Where student data are concerned, privacy and security are paramount. Information is power, and we need to keep private, personal information out of the wrong hands. But what about getting the right information into the right hands?
We know that when educators and families have the right information to guide their actions, students achieve their best. Parents can make better informed decisions about their kids' learning, and teachers can better tailor their practice to what individual students need. Students themselves should have access to rich, timely information so they can better manage their own progress toward their college and career goals. But all of these good uses of student data are impossible if we don't have confidence that the information is safe and secure.
That's why we must be sure that data are safeguarded and used only appropriately--because what it all comes down to is trust.
Trust is absolutely essential when it comes to our personal information. In no part of our lives would we use data that don't help us--or that hurt us. When we allow institutions like banks and doctor's offices to have personal information about us and our families, it's because we know sharing that information will have a direct benefit to us--and because we trust them to keep that information private and secure. We need to share some data so that trained professionals--like doctors or bankers--can play their part in getting us what we need--like the right medicine or a new house.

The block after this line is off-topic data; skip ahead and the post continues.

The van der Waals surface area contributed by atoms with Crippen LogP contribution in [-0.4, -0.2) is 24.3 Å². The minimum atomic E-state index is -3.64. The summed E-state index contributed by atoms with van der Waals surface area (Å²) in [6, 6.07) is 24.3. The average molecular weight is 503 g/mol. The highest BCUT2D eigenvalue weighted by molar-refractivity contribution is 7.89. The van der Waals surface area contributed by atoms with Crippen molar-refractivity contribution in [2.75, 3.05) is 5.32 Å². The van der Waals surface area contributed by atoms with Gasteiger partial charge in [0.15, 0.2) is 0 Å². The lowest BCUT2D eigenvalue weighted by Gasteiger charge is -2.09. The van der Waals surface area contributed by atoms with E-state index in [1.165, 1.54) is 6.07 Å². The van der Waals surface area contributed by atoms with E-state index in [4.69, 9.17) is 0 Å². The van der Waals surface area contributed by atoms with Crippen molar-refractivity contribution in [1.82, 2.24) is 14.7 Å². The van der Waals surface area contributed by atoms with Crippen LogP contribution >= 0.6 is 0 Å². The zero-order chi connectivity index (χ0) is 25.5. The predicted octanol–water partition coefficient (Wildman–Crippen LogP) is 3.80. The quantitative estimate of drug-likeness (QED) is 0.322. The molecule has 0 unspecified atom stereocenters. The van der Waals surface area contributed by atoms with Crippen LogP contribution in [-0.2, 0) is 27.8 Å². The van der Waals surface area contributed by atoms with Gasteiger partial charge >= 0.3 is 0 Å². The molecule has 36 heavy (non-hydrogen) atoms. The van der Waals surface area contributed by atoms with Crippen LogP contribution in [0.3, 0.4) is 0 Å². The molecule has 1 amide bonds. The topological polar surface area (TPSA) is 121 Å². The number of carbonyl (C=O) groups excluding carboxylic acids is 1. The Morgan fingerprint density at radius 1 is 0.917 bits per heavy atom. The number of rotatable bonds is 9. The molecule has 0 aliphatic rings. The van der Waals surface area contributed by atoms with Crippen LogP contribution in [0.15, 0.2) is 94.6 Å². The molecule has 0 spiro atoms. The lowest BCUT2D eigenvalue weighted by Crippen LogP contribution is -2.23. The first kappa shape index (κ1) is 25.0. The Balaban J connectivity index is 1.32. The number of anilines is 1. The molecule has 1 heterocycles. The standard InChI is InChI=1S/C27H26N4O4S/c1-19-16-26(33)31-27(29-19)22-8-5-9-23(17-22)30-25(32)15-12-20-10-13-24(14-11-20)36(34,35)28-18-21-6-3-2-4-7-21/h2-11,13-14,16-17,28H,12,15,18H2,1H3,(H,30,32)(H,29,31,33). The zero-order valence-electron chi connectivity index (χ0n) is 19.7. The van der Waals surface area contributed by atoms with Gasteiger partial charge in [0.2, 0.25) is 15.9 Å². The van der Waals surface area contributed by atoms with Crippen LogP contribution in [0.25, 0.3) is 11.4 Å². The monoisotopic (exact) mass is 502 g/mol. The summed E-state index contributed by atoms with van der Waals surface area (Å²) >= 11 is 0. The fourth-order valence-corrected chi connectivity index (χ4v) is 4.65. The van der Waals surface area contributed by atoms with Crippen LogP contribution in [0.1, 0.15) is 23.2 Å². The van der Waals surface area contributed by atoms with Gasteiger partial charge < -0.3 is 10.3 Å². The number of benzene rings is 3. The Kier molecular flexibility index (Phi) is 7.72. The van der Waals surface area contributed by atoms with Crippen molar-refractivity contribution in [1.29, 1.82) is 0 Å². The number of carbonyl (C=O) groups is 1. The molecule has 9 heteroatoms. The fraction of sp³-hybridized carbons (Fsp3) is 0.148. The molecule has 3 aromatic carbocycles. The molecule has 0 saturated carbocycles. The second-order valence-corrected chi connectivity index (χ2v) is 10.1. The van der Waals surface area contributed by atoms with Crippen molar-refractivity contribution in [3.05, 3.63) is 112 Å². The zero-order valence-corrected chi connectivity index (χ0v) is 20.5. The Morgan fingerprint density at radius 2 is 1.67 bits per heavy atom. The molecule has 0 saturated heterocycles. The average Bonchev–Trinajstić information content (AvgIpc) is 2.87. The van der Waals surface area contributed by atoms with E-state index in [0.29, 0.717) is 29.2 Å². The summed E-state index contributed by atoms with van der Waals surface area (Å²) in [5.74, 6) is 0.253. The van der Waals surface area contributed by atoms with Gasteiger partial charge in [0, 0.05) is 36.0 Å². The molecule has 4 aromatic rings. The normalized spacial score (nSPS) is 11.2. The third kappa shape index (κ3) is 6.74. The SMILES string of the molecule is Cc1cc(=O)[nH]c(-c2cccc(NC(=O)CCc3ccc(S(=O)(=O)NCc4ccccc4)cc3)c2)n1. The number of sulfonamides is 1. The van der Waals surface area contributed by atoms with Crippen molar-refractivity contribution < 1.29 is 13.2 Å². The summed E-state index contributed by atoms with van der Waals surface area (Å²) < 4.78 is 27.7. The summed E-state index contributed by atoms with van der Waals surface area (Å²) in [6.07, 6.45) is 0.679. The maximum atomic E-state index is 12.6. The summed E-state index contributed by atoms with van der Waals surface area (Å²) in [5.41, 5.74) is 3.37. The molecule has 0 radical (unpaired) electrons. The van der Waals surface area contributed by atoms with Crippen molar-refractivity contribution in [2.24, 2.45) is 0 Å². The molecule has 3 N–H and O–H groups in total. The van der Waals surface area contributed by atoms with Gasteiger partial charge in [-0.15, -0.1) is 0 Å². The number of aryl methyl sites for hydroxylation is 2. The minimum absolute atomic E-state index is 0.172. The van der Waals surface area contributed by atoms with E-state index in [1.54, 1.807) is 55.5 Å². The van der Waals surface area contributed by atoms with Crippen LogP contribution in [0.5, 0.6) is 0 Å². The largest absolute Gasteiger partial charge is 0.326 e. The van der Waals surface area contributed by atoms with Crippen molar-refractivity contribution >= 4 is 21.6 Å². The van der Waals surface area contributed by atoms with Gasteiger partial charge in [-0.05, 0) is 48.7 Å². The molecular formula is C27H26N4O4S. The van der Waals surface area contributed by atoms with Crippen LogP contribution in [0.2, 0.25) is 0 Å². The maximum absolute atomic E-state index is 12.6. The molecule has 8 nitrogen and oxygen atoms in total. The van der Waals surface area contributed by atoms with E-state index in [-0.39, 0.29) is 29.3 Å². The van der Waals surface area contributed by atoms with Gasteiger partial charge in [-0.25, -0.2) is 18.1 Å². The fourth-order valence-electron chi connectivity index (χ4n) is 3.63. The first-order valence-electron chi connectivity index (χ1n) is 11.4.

The same is true of our students' educational information. It's so powerful when used effectively and appropriately--we can't let that power be undermined by isolated bad actors. While every industry, from healthcare to finance, unfortunately has individuals who may attempt to use data unethically, it's no reason to stop your doctor or banker from having any information about you. It is, however, a reason to set high ethical principles, processes, and safeguards to protect against those who violate those standards.
While laws are absolutely essential, you can't legislate trust. That's why the education community has come together to outline 10 principles to guide the use and protection of our students' personal information. Safeguarding the personal information of our students requires leadership from the education community to build this culture of trust that is so essential to getting the right information to the people who need it. The organizations supporting these principles believe adamantly in the power of data to help students achieve their best. We need to stand up for this critical work, committing ourselves to a culture of transparency and trust so that data will be used not just effectively, but responsibly. And that is what signing onto the Student Data Principles means.
It's not a coincidence that the first principle says, "Student data should be used to further and support student learning and success." Data should be used to shine a light on what's working, open doors to new opportunities for students, and catch those students falling behind and put them back on track. To ensure this dream of great data use, anyone who has access to students' personal information must do everything in their power to ensure this information is protected. Using these 10 principles as a guide, the education community is on the best path to do that.
Thirty-eight national education organizations have signed onto the Student Data Principles. This is a crucial step in creating a culture of trust around education data use at every kitchen table, in every teacher's lounge, and at every statehouse. I encourage everyone--parents especially--to go check out the full set of principles and use them as a starting point for conversations in your community about what needs to be done to support the effective and safe use of data to help every child succeed.
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